slap the little fiends with a board.
Xot till several days afterward did
we notice the swollen finger, and dis
cover that the hornet, by some sort of
devlish ingenuity, had managed to
"She also used to cut up with
hoe all the snakes she could find and
feed them to the chickens. Snake
meat, especially milk snakes, gave the
chicken a peculiarly fine flavor, she
asserted. No one could contradict this
theory, the fine flavor was there every
Thanksgiving day to prove it"
Reminded Him of Home.
A man whose boyhood had been
spent within a stone's throw of Bea
con hill and that nc.'shty edifice in
which the Commonwaolth of Massa
chusetts is yearly saved, was recently
summoned to admire his wife's new
hat. Round and steep and brilliant
ly yellow it was the "very latest
cabriolet. The man looked at it Ion
and thoughtfully, and then, "That
takes me back," he breathed.
"What do you mean?" inquired his
puzzled wife, who had been prepared
for sarcasms, but not sighs.
"Why, the hat's the living image of
the dome of the Boston statehouse if
you'd only had it just a little bigger!"
An-1 .as he made his escape she
heard him humming: "How de-ar to
my heart are the scenes of my childhood!"
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A Martyr to
By Emanuel Ussner
(Copyright, by J.
T was sitting on the veranda of the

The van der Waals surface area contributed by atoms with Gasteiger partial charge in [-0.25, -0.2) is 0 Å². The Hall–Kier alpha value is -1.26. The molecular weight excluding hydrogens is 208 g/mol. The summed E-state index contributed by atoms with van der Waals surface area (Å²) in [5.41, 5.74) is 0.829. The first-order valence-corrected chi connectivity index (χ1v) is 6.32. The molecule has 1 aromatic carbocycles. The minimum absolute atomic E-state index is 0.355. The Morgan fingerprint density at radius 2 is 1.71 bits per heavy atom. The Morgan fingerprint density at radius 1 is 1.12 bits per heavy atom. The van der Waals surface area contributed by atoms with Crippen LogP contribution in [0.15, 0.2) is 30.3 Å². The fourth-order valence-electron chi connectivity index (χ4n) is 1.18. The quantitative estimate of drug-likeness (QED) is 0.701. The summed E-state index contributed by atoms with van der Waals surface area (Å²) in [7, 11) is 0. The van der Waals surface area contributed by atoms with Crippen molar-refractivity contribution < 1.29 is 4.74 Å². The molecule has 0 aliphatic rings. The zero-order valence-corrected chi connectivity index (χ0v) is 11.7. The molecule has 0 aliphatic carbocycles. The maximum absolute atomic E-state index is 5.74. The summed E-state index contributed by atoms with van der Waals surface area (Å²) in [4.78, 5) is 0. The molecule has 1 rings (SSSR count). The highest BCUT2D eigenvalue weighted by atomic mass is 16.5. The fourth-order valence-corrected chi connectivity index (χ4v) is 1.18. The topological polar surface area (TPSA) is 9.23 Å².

hotel of Grant-Center, when a boy
came running un the street and
shouted, breathlessly: "They're cc tu
rn'! They're eomin"! They're most
At this cry the whole neighborhood
awoke to life. Men hurried up from
all directions, and the storekeepers
came to their doors. Then more boys
came down the street, all with the
same cry: "They re comin"! They're
'Circus in town?" I asked the land
"No, no," he said. "But you wait
and youll see some fun. I've got to
he going myself." With test be left
me and disappeared into the hoteL
A wild shout arose in the street. I
looked up and saw a strange group
approacning. it consisted ot an oid
can, tall and erect for all his long,
white beard, and five or six severe
looking, elderly woman. Walking
slowly and solemnly, as, if to the gal
lows, they came np to the hotel and
turned and mounted the steps. Then
the crowd, which had been gathering,
made a rush and swung in behind
them, almost treading on their heels.
I kept my seat, and the whole proces
sion, principals and all, brushed past
me and entered the barroom of the
boteL Wondering what it could all
mean, I arose and followed.
When I found myself inside I saw
the landlord standing sedately behind
Oid Man Turned Around
Held Up the Glass.
the bar in an immaculate white linen
coat. The old man and the women
walked straight up to him. Without a
movement of his face the landlord set
out a black bottle and a glass.- The
old man took the bottle and poured